Does Pearl, In The Scarlet Letter, By Nathaniel Hawthorne, Have Preternatural Knowledge Of The Symbolism Of The Letter And What The Characters Truly Represent?

1694 words - 7 pages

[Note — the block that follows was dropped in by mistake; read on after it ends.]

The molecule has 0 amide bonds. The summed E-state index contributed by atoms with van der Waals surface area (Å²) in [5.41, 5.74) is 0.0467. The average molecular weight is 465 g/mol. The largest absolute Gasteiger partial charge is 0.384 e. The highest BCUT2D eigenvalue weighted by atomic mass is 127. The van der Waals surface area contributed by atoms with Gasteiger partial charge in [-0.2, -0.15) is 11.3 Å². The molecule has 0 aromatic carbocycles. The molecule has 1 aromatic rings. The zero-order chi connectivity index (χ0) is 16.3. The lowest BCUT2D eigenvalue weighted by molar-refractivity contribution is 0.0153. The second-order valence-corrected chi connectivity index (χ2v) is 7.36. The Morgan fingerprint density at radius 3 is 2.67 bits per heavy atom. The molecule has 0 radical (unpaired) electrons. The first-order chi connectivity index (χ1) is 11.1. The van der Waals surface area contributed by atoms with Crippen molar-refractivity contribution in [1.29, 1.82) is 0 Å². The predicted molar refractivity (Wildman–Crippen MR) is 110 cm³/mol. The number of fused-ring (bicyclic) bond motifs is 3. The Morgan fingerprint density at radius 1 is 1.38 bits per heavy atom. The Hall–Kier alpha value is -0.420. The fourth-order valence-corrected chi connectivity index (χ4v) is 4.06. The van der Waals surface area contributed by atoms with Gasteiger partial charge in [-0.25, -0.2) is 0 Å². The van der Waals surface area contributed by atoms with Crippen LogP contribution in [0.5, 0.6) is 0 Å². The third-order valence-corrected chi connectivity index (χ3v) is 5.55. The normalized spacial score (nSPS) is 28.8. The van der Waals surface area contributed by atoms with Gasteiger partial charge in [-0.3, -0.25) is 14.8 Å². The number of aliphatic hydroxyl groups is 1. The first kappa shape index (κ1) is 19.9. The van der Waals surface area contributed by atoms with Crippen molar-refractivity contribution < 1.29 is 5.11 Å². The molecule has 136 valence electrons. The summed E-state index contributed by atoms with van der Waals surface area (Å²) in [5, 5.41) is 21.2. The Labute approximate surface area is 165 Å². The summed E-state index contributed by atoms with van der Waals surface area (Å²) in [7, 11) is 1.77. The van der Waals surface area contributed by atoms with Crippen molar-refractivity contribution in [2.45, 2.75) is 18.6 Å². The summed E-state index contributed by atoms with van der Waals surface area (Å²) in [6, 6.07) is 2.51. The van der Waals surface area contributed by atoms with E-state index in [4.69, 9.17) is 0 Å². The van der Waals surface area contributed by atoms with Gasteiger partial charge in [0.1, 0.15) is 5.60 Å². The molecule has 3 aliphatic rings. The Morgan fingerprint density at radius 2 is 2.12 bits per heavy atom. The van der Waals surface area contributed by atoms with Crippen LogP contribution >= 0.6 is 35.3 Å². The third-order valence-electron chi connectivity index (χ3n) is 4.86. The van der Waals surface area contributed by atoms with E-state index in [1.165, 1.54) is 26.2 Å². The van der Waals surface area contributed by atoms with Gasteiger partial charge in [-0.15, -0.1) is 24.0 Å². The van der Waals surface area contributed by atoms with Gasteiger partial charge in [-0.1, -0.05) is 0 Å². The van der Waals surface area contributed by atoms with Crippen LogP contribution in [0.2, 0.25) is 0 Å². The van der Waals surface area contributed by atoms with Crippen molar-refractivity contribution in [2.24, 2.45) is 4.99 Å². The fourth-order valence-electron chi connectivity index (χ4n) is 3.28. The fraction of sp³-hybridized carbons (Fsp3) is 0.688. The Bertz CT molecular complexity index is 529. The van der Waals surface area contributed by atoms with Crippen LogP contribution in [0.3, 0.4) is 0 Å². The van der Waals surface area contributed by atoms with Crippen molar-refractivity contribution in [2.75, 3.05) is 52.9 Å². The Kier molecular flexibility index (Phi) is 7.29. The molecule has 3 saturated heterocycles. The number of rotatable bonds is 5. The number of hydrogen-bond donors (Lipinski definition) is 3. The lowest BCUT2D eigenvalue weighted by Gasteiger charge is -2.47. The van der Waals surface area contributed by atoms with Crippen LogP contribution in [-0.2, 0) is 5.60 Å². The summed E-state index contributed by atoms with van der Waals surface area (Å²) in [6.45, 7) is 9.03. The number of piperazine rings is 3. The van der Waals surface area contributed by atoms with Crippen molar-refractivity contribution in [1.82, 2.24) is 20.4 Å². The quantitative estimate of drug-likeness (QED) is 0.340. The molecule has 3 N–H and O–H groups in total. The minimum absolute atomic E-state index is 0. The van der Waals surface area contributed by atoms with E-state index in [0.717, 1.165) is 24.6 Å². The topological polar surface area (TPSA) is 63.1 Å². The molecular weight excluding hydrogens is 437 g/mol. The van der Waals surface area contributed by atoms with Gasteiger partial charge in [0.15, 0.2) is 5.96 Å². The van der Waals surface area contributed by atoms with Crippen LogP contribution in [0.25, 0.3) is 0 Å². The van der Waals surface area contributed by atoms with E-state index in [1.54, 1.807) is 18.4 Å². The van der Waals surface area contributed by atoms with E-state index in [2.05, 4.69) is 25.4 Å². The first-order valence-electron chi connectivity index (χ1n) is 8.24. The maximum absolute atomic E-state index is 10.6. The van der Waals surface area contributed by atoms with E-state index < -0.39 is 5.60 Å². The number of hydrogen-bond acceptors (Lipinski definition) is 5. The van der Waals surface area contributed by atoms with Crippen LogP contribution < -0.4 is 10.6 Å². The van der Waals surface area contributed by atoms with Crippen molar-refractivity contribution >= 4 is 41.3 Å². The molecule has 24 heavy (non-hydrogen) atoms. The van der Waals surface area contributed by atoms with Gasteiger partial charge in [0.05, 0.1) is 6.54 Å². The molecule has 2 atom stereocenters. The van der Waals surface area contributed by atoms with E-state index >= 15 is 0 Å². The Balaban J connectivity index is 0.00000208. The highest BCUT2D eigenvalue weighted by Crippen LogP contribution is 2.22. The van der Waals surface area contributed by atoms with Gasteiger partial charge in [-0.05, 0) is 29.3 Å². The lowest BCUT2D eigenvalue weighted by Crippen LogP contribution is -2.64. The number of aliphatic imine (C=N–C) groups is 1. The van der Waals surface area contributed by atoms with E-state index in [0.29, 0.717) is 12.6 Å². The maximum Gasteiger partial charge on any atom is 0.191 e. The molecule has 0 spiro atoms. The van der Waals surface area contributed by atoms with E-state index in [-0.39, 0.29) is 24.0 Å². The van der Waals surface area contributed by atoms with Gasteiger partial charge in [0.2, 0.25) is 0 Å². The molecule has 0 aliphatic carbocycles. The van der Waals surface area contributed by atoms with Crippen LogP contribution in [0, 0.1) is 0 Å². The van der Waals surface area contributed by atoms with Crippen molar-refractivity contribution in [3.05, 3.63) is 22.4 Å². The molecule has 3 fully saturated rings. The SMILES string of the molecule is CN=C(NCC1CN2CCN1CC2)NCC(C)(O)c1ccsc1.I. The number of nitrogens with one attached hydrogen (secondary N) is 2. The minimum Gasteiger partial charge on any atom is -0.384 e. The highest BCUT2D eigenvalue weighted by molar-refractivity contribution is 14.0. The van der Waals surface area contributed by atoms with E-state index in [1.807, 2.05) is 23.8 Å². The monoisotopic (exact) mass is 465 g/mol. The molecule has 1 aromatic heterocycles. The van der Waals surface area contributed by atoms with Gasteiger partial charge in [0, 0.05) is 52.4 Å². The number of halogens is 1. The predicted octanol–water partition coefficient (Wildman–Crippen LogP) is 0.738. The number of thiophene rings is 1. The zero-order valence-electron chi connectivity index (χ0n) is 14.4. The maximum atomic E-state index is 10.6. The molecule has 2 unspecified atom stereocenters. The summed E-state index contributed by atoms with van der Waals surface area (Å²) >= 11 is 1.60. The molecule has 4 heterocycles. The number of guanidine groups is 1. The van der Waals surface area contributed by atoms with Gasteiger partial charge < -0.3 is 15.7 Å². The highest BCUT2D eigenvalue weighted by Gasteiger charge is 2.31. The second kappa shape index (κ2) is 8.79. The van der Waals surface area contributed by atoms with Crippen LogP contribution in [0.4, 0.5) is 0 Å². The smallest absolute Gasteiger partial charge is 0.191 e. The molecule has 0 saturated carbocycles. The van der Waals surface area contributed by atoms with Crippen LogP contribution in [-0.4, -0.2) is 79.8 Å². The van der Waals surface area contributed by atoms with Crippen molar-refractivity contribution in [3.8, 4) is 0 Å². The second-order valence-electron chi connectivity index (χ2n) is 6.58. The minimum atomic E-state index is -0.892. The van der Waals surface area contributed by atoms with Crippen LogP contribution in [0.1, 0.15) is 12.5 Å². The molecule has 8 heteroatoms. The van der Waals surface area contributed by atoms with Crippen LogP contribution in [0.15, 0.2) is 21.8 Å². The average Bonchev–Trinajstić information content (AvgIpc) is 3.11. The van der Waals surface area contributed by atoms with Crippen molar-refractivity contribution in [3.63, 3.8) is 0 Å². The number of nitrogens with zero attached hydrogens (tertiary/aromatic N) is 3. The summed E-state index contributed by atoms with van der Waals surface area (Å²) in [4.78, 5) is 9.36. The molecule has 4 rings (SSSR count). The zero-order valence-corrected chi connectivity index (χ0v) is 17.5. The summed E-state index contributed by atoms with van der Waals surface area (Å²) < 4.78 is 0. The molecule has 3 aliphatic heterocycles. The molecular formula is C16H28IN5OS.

Nathaniel Hawthorne's The Scarlet Letter is a novel about the guilt of sin in a Puritanical society and how sometimes it is better to face your mistakes and admit them than to hide them and suffer inside. The result of sin can often produce something beautiful. Hester Prynne and Arthur Dimmesdale are the sinners in this book. They commit adultery and bring a child into the world. That child is Pearl. Pearl is a beautiful and stunning girl. Everywhere she goes the attention is on her. There is nothing sinful about her except that she was bred from sin. Puritan society considers adultery a serious charge. It was easy for Hester to be labeled as an adulterer because she was pregnant without a husband to be the father. However, Hester refused to reveal who the father was, so Dimmesdale dealt with his sin personally instead of publicly. What everyone does not know is that Hester's husband, who was long forgotten and thought to be dead, is in Boston is manipulating Dimmesdale with evil and black magic. Pearl is the bright star in this miserable life that Hester has to deal with. Pearl encompasses the beauty and free-spirit that Hester once had. She is a wild, uncontained child who does not feel any of the pressures of Puritan society. There is something special about her, particularly in her behavior. Throughout The Scarlet Letter, Pearl displays preternatural knowledge of subjects that she has never been informed about, like whom Dimmesdale and Chillingworth really are, and why Hester wears the scarlet letter.Reverend Dimmesdale keeps as much distance as possible from Hester and Pearl throughout most of the book. He is not with them alone until close to the end. Pearl does not really have any relationship with him, which is why her comments and actions towards him are uncanny and show that she knows more than she is given credit for. She shows affection toward him during their interactions that are more than they should be. She treats him like someone who should be in her life and means a lot to her. She has never been told who her father is, but it is evident that she has some knowledge that Dimmesdale is him. When Hester and Pearl go to the Governor's mansion to plead for Hester to be allowed to keep Pearl, Dimmesdale argues in Hester's favor. Pearl shows her first inexplicable action toward Dimmesdale at this occasion. Hawthorne writes, "Pearl, that wild and flighty little elf, stole softly towards him, and taking his hand in the grasp if both of her own, laid her cheek against it; a caress so tender, and withal so unobtrusive...." (Page 113). Pearl's actions are described as those of love by Hawthorne. He wants us to know that Pearl loves Dimmesdale, even though he will not come forward and say it to her. We find out later on through more incidents that Pearl really does love Dimmesdale. This is clearly exemplified in Dimmesdale's speech on the scaffold. Pearl goes over to him, when he's on his knees about to die, and kisses him. This shows that...

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